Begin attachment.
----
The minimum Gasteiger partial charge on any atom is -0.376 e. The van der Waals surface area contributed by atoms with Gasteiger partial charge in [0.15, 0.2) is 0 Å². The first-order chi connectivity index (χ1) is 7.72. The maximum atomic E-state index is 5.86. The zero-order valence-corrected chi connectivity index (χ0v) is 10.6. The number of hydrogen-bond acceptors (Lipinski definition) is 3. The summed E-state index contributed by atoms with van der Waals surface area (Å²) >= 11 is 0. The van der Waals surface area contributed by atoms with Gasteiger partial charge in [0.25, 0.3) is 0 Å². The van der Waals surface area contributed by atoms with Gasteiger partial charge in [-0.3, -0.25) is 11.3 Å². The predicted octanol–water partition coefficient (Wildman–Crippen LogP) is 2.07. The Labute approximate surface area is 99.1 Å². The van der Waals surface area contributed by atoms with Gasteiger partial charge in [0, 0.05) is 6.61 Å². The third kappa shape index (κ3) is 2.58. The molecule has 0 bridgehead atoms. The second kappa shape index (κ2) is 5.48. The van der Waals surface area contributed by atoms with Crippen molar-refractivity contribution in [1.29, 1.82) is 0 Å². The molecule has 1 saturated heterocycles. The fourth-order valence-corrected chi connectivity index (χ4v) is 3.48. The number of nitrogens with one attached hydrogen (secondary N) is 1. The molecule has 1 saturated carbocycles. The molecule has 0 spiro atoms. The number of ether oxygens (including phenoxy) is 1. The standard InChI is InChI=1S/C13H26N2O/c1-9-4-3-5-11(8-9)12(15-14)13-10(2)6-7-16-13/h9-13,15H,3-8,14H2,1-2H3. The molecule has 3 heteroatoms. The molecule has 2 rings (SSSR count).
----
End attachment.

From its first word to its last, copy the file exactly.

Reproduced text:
The minimum Gasteiger partial charge on any atom is -0.376 e. The van der Waals surface area contributed by atoms with Gasteiger partial charge in [0.15, 0.2) is 0 Å². The first-order chi connectivity index (χ1) is 7.72. The maximum atomic E-state index is 5.86. The zero-order valence-corrected chi connectivity index (χ0v) is 10.6. The number of hydrogen-bond acceptors (Lipinski definition) is 3. The summed E-state index contributed by atoms with van der Waals surface area (Å²) >= 11 is 0. The van der Waals surface area contributed by atoms with Gasteiger partial charge in [0.25, 0.3) is 0 Å². The van der Waals surface area contributed by atoms with Gasteiger partial charge in [-0.3, -0.25) is 11.3 Å². The predicted octanol–water partition coefficient (Wildman–Crippen LogP) is 2.07. The Labute approximate surface area is 99.1 Å². The van der Waals surface area contributed by atoms with Gasteiger partial charge in [0, 0.05) is 6.61 Å². The third kappa shape index (κ3) is 2.58. The molecule has 0 bridgehead atoms. The second kappa shape index (κ2) is 5.48. The van der Waals surface area contributed by atoms with Crippen molar-refractivity contribution in [1.29, 1.82) is 0 Å². The molecule has 1 saturated heterocycles. The fourth-order valence-corrected chi connectivity index (χ4v) is 3.48. The number of nitrogens with one attached hydrogen (secondary N) is 1. The molecule has 1 saturated carbocycles. The molecule has 0 spiro atoms. The number of ether oxygens (including phenoxy) is 1. The standard InChI is InChI=1S/C13H26N2O/c1-9-4-3-5-11(8-9)12(15-14)13-10(2)6-7-16-13/h9-13,15H,3-8,14H2,1-2H3. The molecule has 3 heteroatoms. The molecule has 2 rings (SSSR count).